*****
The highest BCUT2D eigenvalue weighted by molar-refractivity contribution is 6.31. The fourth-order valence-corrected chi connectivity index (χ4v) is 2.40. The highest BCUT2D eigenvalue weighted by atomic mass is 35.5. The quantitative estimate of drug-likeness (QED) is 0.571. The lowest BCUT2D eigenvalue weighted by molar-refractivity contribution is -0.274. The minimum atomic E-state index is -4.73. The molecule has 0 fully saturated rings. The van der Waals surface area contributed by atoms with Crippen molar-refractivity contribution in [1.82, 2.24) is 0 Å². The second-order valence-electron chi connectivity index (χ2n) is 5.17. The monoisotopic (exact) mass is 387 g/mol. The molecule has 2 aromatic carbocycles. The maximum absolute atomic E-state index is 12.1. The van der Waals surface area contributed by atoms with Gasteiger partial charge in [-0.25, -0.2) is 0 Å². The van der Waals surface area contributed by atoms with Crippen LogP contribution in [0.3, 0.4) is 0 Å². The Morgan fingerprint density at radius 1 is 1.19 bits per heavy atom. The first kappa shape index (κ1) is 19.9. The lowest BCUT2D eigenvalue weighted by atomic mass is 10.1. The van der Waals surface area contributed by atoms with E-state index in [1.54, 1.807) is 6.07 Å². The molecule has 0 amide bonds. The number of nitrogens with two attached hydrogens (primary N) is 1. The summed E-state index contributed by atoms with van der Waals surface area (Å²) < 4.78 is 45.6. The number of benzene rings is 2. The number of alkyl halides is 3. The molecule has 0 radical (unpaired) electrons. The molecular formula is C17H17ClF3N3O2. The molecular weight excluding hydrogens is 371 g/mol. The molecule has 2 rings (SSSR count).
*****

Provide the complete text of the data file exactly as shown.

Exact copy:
The highest BCUT2D eigenvalue weighted by molar-refractivity contribution is 6.31. The fourth-order valence-corrected chi connectivity index (χ4v) is 2.40. The highest BCUT2D eigenvalue weighted by atomic mass is 35.5. The quantitative estimate of drug-likeness (QED) is 0.571. The lowest BCUT2D eigenvalue weighted by molar-refractivity contribution is -0.274. The minimum atomic E-state index is -4.73. The molecule has 0 fully saturated rings. The van der Waals surface area contributed by atoms with Crippen molar-refractivity contribution in [1.82, 2.24) is 0 Å². The second-order valence-electron chi connectivity index (χ2n) is 5.17. The monoisotopic (exact) mass is 387 g/mol. The molecule has 2 aromatic carbocycles. The maximum absolute atomic E-state index is 12.1. The van der Waals surface area contributed by atoms with Gasteiger partial charge in [-0.25, -0.2) is 0 Å². The van der Waals surface area contributed by atoms with Crippen LogP contribution in [0.3, 0.4) is 0 Å². The Morgan fingerprint density at radius 1 is 1.19 bits per heavy atom. The first kappa shape index (κ1) is 19.9. The lowest BCUT2D eigenvalue weighted by atomic mass is 10.1. The van der Waals surface area contributed by atoms with E-state index in [1.54, 1.807) is 6.07 Å². The molecule has 0 amide bonds. The number of nitrogens with two attached hydrogens (primary N) is 1. The summed E-state index contributed by atoms with van der Waals surface area (Å²) < 4.78 is 45.6. The number of benzene rings is 2. The number of alkyl halides is 3. The molecule has 0 radical (unpaired) electrons. The molecular formula is C17H17ClF3N3O2. The molecular weight excluding hydrogens is 371 g/mol. The molecule has 2 rings (SSSR count).